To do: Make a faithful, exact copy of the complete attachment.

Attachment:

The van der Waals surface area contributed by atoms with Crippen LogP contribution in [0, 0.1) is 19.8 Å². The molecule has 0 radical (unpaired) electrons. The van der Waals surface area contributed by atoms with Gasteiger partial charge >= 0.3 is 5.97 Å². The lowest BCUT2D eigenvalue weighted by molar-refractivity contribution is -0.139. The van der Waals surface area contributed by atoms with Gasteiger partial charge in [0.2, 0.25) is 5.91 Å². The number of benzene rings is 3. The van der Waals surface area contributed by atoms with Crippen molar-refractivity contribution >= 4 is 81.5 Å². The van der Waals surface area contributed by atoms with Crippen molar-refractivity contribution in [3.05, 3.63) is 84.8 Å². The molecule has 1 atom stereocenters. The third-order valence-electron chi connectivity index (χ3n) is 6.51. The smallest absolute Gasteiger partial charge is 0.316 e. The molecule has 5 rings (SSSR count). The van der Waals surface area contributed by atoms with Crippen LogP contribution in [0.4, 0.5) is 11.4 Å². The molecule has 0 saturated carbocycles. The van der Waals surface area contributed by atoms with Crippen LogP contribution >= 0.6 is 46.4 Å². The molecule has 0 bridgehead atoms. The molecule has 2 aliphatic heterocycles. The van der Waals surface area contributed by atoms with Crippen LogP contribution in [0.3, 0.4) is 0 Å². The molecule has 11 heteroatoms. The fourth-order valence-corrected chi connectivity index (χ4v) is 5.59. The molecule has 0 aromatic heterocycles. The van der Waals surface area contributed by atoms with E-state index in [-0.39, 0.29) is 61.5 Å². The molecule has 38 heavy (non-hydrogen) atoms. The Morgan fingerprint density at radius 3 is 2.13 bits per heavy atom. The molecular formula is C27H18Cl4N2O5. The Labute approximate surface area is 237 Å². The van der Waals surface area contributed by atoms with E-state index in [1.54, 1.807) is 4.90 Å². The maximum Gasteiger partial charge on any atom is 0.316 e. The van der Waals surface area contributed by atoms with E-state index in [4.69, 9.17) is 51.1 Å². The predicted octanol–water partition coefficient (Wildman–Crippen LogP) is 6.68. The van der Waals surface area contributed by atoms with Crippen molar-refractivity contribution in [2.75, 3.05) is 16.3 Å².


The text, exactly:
The van der Waals surface area contributed by atoms with Crippen LogP contribution in [0, 0.1) is 19.8 Å². The molecule has 0 radical (unpaired) electrons. The van der Waals surface area contributed by atoms with Gasteiger partial charge >= 0.3 is 5.97 Å². The lowest BCUT2D eigenvalue weighted by molar-refractivity contribution is -0.139. The van der Waals surface area contributed by atoms with Gasteiger partial charge in [0.2, 0.25) is 5.91 Å². The number of benzene rings is 3. The van der Waals surface area contributed by atoms with Crippen molar-refractivity contribution >= 4 is 81.5 Å². The van der Waals surface area contributed by atoms with Crippen molar-refractivity contribution in [3.05, 3.63) is 84.8 Å². The molecule has 1 atom stereocenters. The third-order valence-electron chi connectivity index (χ3n) is 6.51. The smallest absolute Gasteiger partial charge is 0.316 e. The molecule has 5 rings (SSSR count). The van der Waals surface area contributed by atoms with Crippen LogP contribution in [0.4, 0.5) is 11.4 Å². The molecule has 0 saturated carbocycles. The van der Waals surface area contributed by atoms with Crippen LogP contribution >= 0.6 is 46.4 Å². The molecule has 0 bridgehead atoms. The molecule has 2 aliphatic heterocycles. The van der Waals surface area contributed by atoms with Crippen LogP contribution in [0.3, 0.4) is 0 Å². The molecule has 11 heteroatoms. The fourth-order valence-corrected chi connectivity index (χ4v) is 5.59. The molecule has 0 aromatic heterocycles. The van der Waals surface area contributed by atoms with E-state index in [-0.39, 0.29) is 61.5 Å². The molecule has 38 heavy (non-hydrogen) atoms. The Morgan fingerprint density at radius 3 is 2.13 bits per heavy atom. The molecular formula is C27H18Cl4N2O5. The Labute approximate surface area is 237 Å². The van der Waals surface area contributed by atoms with E-state index in [1.54, 1.807) is 4.90 Å². The maximum Gasteiger partial charge on any atom is 0.316 e. The van der Waals surface area contributed by atoms with E-state index in [4.69, 9.17) is 51.1 Å². The predicted octanol–water partition coefficient (Wildman–Crippen LogP) is 6.68. The van der Waals surface area contributed by atoms with Crippen molar-refractivity contribution in [2.75, 3.05) is 16.3 Å².